How could she forget? A riding habit for Lizzy after the wedding. La Belle Assemblee, The Lady’s Magazine, Le Beau Monde, the Repository, Mrs. Bennet had been diligently studying the fashion magazines used by the modistes and mantua-makers. Many fashionable brides these days wear riding habits as their traveling dresses on their wedding days. Though Lizzy was no horsewoman, she could use it as a carriage dress or a walking dress during her wedding trip.
Mrs. Bennet tapped the paper against her chin. A carmine or Devonshire brown woollen, styled in the same cut as Mr. Darcy’s great coat, would highlight Lizzy’s dark tresses, or a Bishop’s blue thick muslin, perhaps with a frilled collar on the habit shirt, which would frame the shape of her delicate face quite nicely?
Her daughter’s lively mind might have caught Mr. Darcy’s interest, but his female relations would not be impressed with a bluestocking young Mrs. Darcy.
A newly married woman adorned, embellished, and clothed in the right style of fripperies, expensive fripperies, that’s what would impress and silence any cattiness.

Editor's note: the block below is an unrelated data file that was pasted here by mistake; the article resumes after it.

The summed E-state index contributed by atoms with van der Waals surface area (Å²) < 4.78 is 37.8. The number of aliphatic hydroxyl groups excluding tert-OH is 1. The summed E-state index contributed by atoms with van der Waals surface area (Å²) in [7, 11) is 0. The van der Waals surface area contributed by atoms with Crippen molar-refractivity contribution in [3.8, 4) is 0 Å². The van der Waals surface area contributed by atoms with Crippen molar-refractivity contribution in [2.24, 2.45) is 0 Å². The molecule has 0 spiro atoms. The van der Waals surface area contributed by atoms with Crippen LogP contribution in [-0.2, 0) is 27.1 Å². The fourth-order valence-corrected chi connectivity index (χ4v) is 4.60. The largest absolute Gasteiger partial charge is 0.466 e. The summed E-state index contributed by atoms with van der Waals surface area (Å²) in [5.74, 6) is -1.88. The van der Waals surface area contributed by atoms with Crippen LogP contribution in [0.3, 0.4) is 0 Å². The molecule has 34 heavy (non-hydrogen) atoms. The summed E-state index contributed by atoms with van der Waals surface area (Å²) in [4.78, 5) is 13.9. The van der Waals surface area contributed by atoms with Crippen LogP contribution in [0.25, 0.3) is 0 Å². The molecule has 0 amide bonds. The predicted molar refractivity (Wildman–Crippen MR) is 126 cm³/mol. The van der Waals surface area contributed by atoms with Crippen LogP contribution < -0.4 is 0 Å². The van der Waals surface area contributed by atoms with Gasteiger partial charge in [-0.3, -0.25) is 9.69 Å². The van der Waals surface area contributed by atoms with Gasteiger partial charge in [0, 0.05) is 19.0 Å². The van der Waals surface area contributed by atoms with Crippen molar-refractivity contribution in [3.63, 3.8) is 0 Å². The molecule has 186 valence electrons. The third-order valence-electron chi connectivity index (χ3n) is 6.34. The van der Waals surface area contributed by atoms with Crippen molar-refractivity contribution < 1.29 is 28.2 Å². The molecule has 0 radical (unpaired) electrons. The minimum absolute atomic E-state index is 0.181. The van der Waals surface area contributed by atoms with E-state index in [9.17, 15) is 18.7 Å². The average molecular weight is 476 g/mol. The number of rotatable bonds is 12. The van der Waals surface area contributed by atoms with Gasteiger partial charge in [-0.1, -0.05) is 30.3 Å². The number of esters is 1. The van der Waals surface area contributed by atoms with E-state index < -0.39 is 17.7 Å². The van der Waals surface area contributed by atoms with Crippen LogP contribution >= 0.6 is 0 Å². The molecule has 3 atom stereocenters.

Portionless country nobody? Bah! After Mrs. Bennet was done with Lizzy’s wedding clothes, her daughter will hold her head high walking into St. James.
I am not a fripperies girl and I hate to shop for clothes, so of course I challenged myself to write a vignette about shopping for wedding clothes. Though I had fun reading numerous books, blogs, studying fashion plates etc… on Regency fashion, I listened to the wise words of a talented Austen Author, Susan Mason-Milks—focus on the characters. Hope you enjoyed it. If you didn’t, blame it on Susan.